If Paul “Triple H” Levesque were a baseball general manager, he would be named Executive of the Year.
Within the last year, he has seen 16 performers elevated from NXT to the big leagues — the main WWE roster — almost all either after Wrestlemania in April or through the brand split draft in July.
And like in baseball, when talent moves up, the developmental ranks need to rebuild.
“It’s on us and imperative to keep building new stars — that’s the point of the thing, that’s what keeps it fresh,” said Levesque, WWE’s executive vice president of talent, live events and creative and the architect of NXT. “If you don’t put your finger on the pulse of what’s going on and adjust accordingly, you’re doomed. We have to be growing, evolving and changing and keep track of what’s happening out there now and what the appetite is.”
To take the analogy one step further, however, there is nothing minor league about NXT and the brand is expanding rather than taking any lumps until that new talent is ready.
NXT begins a tour of Japan and Australia next week, continues to sell out as it moves into new parts of the United States, and put on a blow-away “NXT: Takeover” event in Toronto last weekend that rivaled the main roster’s Survivor Series the next night.
Cultivating the new talent and mixing them with veterans whom in many cases have taken a step further with the WWE production behind them – see Bobby Roode’s entrance with a choir of seemingly 100 singers at “NXT Takeover: Toronto” — is what Levesque described as the “secret sauce.”
Consider this: Of the talent on Takeover, only four performers were under 30 and two of them – Johnny Gargano and Dash Wilder – have been in the business for more than a decade. The Authors of Pain are 22 and 23, respectively, and trained to be pro wrestlers at the WWE Performance Center in Florida.
“Even when you don’t necessarily look at all the matches, when you look at the list of people in Takeover, you can see people beginning to build up,” Levesque said. “We had to start the women’s division almost over, with the exception of Asuka being the most dominant woman we have. With the women still there on the active roster in NXT, we’re rebuilding.”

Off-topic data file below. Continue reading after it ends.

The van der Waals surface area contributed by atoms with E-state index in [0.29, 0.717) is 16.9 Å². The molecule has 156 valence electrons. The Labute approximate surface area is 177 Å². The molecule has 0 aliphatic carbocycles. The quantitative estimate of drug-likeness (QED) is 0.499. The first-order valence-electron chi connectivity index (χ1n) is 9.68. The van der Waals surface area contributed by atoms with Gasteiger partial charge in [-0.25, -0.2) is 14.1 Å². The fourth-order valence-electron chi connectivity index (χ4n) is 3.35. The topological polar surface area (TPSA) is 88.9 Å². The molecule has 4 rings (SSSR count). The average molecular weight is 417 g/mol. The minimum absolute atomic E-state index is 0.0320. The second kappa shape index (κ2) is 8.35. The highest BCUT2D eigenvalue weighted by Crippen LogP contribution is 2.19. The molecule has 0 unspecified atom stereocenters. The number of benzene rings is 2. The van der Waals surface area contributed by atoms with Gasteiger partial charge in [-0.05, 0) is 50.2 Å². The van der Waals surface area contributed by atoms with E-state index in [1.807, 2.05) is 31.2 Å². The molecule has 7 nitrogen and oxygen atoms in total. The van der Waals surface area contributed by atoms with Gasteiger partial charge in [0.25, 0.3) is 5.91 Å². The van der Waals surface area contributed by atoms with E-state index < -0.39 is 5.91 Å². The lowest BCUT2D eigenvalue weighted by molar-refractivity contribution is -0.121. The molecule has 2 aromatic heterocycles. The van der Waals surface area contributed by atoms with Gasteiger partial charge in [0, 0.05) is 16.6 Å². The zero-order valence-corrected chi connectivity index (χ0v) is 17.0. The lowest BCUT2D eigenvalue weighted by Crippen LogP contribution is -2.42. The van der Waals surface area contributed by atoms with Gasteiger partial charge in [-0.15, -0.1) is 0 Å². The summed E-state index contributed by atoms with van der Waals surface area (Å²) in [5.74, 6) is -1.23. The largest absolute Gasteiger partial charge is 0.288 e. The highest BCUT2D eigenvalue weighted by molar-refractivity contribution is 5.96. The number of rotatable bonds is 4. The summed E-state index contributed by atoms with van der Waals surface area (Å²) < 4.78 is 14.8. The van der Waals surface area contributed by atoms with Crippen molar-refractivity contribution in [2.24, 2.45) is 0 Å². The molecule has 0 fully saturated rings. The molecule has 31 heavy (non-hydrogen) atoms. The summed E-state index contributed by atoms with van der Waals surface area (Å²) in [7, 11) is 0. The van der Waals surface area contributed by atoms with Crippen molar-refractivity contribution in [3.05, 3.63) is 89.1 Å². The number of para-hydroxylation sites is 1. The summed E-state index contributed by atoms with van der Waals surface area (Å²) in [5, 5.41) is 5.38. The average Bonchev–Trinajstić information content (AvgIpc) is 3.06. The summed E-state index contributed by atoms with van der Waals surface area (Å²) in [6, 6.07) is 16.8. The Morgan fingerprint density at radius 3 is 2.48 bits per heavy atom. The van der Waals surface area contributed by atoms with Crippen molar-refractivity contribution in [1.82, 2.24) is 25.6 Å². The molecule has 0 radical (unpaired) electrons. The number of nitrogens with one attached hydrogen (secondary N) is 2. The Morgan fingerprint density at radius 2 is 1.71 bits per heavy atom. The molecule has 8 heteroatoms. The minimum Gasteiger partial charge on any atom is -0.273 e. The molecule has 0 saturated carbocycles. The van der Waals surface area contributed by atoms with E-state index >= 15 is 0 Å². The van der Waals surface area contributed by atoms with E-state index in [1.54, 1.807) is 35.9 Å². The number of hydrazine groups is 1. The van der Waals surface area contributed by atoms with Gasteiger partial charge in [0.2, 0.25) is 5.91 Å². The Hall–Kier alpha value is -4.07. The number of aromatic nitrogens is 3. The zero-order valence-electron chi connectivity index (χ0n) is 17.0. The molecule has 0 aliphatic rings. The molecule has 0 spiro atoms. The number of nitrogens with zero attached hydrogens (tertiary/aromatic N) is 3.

The rebuilding also includes bringing in new talent, many of whom has yet to be seen on television, and those who have been working diligently at the Performance Center for their turn. The most recent new class of recruits announced late last month included nine members, most notably Roderick Strong, a 13-year veteran whom many fans know from Ring of Honor.
But don’t think this transition was something that WWE didn’t see coming. The month before the draft, the NXT Takeover special in June was tagged, “The End … of the Beginning.” Yes, that was a reference to the end of the rivalry between Finn Balor and Samoa Joe with Balor moving to the main roster in the draft, but it also represented the change to “more than developmental, to being its own brand,” as Levesque described it.
“I think people said if we took 16 stars to the main roster, what would happen?” Levesque said. “As a brand, everybody is coming together in NXT. There is an opportunity for talent to grow. Building new talent and new stars is a massive team effort from the production side and the way we support each in creating something special. When you can lose 16 talents and continue to put shows on at the same level, that says something about the roster and the team behind the roster that does it.”
Levesque also credited the NXT fan base, which has fueled the brand’s growth. The renegade vibe that has long pervaded NXT’s home at Full Sail University in Florida is now apparent wherever the group tours.
“We talk about, ‘We are NXT,’” said Levesque. “There is an acceptance by our fans of the new and recognizing that I get this person is being elevated and doesn’t have the experience level so I will cut them some slack. I can give them some time to grow and become something more. It’s very cool. It’s a culture where we’re all working together, cultivating new stars and it’s something we’re really proud of.”